Having established my taxonomy, I am unable to answer the question of "first". I should note that before C came into being, the parties involved had worked on Multics, whose system programming language was PL/I. PL/I came with extensive compile-time, i.e. preprocessing, facilities (my case #4). Ritchie, McIlroy, &co., would certainly have been aware of these facilities - and we may well suppose the simplicity of the C preprocessor is a reaction to the rococo complexity of PL/I in that respect.

One possible contender is the 705 Autocoder System from IBM, manual dated 1957. I think the manual is describing a macro-assembler rather than a preprocessor to a later assembler. "The Autocoder compiles instructions written in a simple notation and translates them into a program in the language of the machine".


I found this paper on The History of Macro Processing in Programming Language Extensibility, which looks like it might be relevant and interesting.

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  • I agree with both answers. Nice paper BTW. Thanks. – Raffzahn May 24 at 22:05
  • With suitable hand-waving, you can convert a macro-assembler into a "preprocessor to a later assembler" by running its output through a disassembler. So I'm not sure you have to worry too much about which of the two the manual is for, as long as you're not actually planning to run it! – Steve Jessop May 25 at 23:29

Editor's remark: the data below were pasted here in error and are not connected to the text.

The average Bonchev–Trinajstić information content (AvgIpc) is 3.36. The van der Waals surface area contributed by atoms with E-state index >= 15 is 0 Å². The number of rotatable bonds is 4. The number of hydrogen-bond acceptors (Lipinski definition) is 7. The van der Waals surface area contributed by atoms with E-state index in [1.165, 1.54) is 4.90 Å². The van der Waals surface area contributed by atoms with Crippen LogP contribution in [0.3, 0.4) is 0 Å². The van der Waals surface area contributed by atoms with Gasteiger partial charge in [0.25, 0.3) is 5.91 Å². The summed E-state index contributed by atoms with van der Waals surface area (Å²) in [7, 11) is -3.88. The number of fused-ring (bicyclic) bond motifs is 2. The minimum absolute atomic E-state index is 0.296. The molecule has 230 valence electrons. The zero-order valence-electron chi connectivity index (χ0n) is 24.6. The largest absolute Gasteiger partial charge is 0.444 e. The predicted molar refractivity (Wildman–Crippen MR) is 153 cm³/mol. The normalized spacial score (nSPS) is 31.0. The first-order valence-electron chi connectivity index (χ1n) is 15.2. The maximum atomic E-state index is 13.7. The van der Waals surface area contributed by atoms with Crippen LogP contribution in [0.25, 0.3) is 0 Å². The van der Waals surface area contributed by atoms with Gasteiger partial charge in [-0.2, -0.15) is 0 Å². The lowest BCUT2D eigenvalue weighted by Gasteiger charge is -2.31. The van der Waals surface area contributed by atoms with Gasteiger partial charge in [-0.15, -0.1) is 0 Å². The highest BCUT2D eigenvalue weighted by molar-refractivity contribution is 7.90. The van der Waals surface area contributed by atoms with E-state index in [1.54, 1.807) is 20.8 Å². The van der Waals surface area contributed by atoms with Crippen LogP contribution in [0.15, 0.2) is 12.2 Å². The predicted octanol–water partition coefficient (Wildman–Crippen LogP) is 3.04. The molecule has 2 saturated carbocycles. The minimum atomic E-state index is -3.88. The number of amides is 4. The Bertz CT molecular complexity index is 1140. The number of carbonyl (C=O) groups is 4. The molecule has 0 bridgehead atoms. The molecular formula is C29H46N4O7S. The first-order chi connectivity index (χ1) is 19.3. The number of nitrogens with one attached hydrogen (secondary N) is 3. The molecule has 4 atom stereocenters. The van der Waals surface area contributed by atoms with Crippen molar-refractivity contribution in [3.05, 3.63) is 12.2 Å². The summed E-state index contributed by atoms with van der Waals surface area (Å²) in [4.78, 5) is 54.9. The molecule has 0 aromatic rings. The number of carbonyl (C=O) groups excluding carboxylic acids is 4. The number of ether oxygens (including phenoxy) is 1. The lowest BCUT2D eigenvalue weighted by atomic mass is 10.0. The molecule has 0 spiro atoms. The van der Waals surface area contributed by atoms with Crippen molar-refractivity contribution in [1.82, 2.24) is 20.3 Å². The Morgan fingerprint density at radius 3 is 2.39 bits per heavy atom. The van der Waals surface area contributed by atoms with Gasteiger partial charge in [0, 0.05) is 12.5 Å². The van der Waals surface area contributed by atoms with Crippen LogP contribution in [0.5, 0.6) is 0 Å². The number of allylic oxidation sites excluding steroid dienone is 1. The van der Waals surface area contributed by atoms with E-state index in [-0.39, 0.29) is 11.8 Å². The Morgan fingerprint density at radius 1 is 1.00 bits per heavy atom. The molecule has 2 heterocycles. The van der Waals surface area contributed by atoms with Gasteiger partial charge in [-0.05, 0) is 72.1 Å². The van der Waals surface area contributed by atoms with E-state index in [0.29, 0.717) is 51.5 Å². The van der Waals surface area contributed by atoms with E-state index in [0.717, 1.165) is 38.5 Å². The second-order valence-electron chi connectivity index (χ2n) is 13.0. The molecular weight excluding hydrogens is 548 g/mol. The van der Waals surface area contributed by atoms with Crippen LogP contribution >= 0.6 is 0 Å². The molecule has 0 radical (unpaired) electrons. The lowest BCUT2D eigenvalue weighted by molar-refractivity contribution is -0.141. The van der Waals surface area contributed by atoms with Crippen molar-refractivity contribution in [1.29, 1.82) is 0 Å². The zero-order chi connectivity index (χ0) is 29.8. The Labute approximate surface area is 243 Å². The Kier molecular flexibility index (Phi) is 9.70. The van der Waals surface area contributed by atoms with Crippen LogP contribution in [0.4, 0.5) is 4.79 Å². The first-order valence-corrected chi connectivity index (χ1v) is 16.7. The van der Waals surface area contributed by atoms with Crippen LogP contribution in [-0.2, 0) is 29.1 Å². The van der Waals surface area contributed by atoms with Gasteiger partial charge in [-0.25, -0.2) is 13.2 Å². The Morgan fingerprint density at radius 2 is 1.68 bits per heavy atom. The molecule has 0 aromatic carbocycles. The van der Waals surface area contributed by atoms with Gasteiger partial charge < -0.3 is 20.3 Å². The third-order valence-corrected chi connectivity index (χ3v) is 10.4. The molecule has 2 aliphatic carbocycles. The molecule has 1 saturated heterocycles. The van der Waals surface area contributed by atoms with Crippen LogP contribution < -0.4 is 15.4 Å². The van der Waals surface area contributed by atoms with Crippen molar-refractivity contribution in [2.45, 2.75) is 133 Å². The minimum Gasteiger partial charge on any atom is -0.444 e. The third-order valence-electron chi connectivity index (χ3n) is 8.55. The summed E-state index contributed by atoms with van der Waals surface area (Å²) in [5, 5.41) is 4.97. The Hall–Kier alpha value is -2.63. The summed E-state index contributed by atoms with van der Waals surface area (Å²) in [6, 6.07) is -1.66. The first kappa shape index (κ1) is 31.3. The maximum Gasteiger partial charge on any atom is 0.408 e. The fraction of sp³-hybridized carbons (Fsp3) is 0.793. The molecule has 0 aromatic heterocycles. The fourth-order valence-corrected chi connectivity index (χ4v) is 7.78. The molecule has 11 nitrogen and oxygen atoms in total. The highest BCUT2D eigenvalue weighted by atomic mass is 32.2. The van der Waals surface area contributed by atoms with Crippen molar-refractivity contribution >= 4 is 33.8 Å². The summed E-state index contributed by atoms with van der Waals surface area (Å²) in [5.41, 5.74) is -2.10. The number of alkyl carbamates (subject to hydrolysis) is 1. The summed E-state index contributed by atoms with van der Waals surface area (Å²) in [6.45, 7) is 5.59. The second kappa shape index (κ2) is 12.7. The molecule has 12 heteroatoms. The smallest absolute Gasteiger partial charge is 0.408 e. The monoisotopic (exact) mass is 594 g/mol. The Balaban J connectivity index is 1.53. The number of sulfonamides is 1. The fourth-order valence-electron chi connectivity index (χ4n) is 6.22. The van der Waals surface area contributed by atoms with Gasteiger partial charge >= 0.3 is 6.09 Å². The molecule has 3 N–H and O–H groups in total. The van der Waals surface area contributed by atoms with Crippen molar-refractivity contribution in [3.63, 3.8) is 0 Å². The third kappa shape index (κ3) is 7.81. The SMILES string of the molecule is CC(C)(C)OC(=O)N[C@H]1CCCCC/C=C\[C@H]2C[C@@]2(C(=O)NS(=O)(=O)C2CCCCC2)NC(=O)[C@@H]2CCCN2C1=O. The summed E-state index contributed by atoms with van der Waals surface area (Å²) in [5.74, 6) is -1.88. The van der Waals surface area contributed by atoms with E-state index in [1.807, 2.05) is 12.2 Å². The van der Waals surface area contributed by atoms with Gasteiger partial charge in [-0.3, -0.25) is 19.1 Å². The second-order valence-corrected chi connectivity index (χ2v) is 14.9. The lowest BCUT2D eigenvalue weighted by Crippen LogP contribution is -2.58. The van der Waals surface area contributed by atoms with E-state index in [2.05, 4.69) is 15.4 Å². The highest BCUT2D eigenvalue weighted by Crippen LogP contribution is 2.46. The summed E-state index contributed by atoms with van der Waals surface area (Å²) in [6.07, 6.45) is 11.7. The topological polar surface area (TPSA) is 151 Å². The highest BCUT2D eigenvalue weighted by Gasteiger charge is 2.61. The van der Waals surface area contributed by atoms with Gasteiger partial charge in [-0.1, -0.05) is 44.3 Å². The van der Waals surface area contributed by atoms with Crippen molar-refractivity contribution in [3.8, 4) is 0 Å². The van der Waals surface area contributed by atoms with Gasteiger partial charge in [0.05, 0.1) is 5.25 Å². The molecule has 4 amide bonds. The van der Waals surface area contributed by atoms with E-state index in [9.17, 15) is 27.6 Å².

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Preprocessing is older than high-level languages. Macro systems came into use in the mid-1950s as ways to reduce the amount of assembler code that needed to be written and to make it easier to comply with programming standards. At first, pre-processors were separate programs, but they were followed by "macro-assemblers," which had built-in pre-processors, by the late 1950s. Discovering the very first pre-processor may well become a matter of definitions.

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    Agreed, and to your point, it might be tricky to come up with "the first". – another-dave May 24 at 21:33